The federal government’s proposed changes to taxes for private corporations “make no sense” and will increase the chances of a Canadian recession, according to Gluskin Sheff Chief Economist David Rosenberg.

“The consequences of these proposals are going to be very far reaching,” the influential economist told BNN in an interview Tuesday. “We are going to add on another layer of complexity to the Canadian economy right now with these tax changes -- that makes absolutely no sense to me, whatsoever.”

Despite the recent strength of Canada’s economy, Rosenberg says the outlook for Canada remains precarious as the economy braces for the impact of a rising loonie, a housing slowdown and continued uncertainty about the future of the North American Free Trade Agreement.

“The risk of a recession is obviously heightened by these tax changes,” he said.

On top of that, small businesses in Ontario have already absorbed higher provincial taxes and could soon face a 30 percent hike in the minimum wage and rising electricity rates. The circumstances are eerily similar to the early 1990s when Ottawa brought in the controversial Goods and Services Tax that pushed Canada’s economy into a recession, Rosenberg said.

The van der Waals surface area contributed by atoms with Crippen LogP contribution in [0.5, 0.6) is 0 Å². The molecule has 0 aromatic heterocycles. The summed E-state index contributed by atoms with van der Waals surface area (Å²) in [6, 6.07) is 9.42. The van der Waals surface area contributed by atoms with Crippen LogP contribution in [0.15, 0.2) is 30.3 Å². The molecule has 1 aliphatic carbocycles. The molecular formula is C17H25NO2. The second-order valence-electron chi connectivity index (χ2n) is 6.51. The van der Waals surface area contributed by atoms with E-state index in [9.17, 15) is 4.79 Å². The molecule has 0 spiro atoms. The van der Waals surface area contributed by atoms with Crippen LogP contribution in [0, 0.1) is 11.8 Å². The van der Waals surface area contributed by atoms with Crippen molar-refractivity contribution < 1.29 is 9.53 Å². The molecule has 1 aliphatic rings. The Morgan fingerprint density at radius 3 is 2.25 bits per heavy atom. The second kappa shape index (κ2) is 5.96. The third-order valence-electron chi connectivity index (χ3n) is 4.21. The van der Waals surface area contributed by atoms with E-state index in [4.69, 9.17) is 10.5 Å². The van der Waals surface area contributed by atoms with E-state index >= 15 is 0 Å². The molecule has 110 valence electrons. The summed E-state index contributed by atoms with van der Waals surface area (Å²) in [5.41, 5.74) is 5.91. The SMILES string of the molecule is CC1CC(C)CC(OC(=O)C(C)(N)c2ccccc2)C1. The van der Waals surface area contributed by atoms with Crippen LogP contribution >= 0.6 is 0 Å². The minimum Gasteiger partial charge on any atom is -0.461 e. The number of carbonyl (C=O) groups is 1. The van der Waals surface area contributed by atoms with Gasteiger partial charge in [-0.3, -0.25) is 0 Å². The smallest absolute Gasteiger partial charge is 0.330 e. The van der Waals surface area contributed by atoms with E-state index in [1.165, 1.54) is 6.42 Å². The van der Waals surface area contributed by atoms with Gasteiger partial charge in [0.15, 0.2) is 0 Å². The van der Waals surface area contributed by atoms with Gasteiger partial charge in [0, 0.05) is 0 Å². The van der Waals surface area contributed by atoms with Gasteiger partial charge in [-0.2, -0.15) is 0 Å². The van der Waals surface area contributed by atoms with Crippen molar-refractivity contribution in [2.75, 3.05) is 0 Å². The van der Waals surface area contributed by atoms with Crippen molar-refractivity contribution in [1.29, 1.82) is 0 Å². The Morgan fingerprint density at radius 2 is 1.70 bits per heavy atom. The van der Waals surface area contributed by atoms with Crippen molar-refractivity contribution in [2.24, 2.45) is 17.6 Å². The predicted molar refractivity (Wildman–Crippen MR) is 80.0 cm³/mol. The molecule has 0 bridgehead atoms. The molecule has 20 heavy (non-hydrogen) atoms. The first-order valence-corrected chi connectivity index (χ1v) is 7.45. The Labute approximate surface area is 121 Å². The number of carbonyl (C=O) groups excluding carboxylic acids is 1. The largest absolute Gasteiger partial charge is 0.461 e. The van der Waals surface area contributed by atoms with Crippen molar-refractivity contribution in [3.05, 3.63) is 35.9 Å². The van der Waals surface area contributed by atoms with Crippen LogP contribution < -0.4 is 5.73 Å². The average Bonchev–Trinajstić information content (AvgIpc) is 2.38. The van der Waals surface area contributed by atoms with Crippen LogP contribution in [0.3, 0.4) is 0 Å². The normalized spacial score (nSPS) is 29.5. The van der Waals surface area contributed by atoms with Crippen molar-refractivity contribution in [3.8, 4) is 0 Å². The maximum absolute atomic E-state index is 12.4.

“They are creating a perfect storm here,” he argued. “The GST wasn’t supposed to generate a recession, right? But it was coupled with what was happening [in Ontario] at the time – anti-business measures there, a soaring Canadian dollar, firming Bank of Canada policy, [and] of course back then we had trade uncertainty associated with the FTA (Free Trade Agreement with the U.S.) being created. Today, it’s related to NAFTA being destroyed.”

The federal finance department announced its strategy to tighten up tax rules in July.

The federal government says it wants to restrict the ability of business owners to lower their tax rate by “sprinkling income” to family members; limit the use of private corporations to make passive investments in assets like stocks or real estate; and limit business owners’ ability convert a corporation's regular income into capital gains, which are typically taxed at a lower rate.

Finance Minister Bill Morneau says he wants to eliminate tax loopholes used by small business that are unavailable to working Canadians.  

But Canada doesn’t need a “fair” tax system, it needs a tax regime that will promote economic growth, according to Rosenberg.

“You want to have a tax system that isn’t level, actually,” he told BNN. “You want to have a tax system that promotes risk taking and growth if actually you want to have a growth economy.”